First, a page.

Uniqueness is harder than you think
You might be thinking to yourself, how hard can this be? We can just create a unique column and we’re good to go! Here, let’s make a user table in Postgres:
CREATE TABLE accounts ( id SERIAL PRIMARY KEY, username TEXT UNIQUE, password TEXT, email_address TEXT );
There’s our user table, there’s our unique username column. Easy!
Well, it’s easy until we start thinking about case. If you’re registered as
john_doe, what happens if I register as
JOHN_DOE? It’s a different username, but could I cause people to think I’m you? Could I get people to accept friend requests or share sensitive information with me because they don’t realize case matters to a computer?
This is a simple thing that a lot of systems get wrong. In researching for this post, I discovered Django’s auth system doesn’t enforce case-insensitive uniqueness of usernames, despite getting quite a lot of other things generally right in its implementation. There is a ticket for making usernames case-insensitive, but it’s WONTFIX now because making usernames case-insensitive would be a massive backwards-compatibility break and nobody’s sure whether or how we could actually do it. I’ll probably look at enforcing it in django-registration 3.0, but I’m not sure it’ll be possible to do even there — any site with existing case-sensitive accounts that bolts on a case-insensitive solution is asking for trouble.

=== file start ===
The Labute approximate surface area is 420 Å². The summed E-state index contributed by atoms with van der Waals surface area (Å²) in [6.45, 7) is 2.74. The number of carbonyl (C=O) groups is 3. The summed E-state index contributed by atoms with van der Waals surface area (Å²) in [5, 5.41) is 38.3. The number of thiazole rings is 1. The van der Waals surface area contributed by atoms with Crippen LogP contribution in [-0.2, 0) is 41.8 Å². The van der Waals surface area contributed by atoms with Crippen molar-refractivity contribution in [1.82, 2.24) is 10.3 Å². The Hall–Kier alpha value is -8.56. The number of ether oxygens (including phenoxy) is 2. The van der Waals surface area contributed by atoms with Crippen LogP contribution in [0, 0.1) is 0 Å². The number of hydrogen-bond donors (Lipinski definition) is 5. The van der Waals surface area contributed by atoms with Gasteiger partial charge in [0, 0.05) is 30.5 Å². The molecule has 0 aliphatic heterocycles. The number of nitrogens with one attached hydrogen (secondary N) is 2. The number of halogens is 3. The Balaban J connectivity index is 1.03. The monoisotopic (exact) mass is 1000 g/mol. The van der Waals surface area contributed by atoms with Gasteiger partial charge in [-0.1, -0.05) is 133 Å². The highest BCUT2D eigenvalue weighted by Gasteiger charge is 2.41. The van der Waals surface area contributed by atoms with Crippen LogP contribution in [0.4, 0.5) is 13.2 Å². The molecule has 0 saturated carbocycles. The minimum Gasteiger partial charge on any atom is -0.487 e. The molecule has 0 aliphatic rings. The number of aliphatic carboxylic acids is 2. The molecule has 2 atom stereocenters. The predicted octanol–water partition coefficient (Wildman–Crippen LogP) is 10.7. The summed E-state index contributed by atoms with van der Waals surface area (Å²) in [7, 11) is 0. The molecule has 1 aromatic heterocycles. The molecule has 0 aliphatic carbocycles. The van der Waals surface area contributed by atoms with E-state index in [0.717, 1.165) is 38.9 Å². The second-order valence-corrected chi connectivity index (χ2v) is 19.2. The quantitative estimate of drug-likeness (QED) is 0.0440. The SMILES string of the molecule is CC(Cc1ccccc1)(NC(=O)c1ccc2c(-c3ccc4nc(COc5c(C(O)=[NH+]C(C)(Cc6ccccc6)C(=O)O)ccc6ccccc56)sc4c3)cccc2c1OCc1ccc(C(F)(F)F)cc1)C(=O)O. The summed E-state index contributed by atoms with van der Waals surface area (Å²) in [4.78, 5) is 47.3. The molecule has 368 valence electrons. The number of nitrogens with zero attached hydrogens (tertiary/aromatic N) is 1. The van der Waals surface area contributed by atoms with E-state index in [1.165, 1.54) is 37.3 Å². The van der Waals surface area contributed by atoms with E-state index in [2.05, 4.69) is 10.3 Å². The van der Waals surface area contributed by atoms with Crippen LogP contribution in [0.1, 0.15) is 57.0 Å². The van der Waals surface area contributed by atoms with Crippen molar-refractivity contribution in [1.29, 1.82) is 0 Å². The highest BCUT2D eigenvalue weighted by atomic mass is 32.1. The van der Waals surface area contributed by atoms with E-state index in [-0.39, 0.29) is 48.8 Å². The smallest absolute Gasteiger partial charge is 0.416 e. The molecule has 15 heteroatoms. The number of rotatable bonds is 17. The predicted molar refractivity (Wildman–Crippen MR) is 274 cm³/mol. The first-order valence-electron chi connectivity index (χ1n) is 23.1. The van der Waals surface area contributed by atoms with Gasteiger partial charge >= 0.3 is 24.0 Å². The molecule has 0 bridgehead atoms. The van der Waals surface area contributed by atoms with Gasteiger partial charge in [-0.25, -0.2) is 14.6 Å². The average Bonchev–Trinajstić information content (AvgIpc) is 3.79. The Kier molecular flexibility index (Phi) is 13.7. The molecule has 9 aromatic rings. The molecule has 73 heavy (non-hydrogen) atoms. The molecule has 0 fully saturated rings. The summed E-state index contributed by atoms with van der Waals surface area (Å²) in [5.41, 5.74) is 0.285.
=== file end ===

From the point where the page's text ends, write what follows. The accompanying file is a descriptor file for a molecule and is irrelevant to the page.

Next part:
So if you’re going to build a system from scratch today, you should be doing case-insensitive uniqueness checks on usernames from day one;
JOHN_DOE should all be the same username in your system, and once one of them is registered, none of the others should be available.
But that’s just the start; we live in a Unicode world, and determining if two usernames are the same in a Unicode world is more complex than just doing
username1 == username2. For one thing, there are composed and decomposed forms which are distinct when compared as sequences of Unicode code points, but render on-screen as visually identical to each other. So now you need to talk about normalization, pick a normalization form, and then normalize every username to your chosen form before you do any uniqueness checks.
You also need to be considering non-ASCII when thinking about how to do your case-insensitive checks. Is
StraßburgJoe the same user as
StrassburgJoe? What answer you get will often depend on whether you do your check by normalizing to lowercase or uppercase. And then there are the different ways of decomposing Unicode; you can and will get different results for many strings depending on whether you use canonical equivalence or compatibility.
If all this is confusing — and it is, even if you’re a Unicode geek! — my recommendation is to follow the advice of Unicode Technical Report 36 and normalize usernames using NFKC. If you’re using Django’s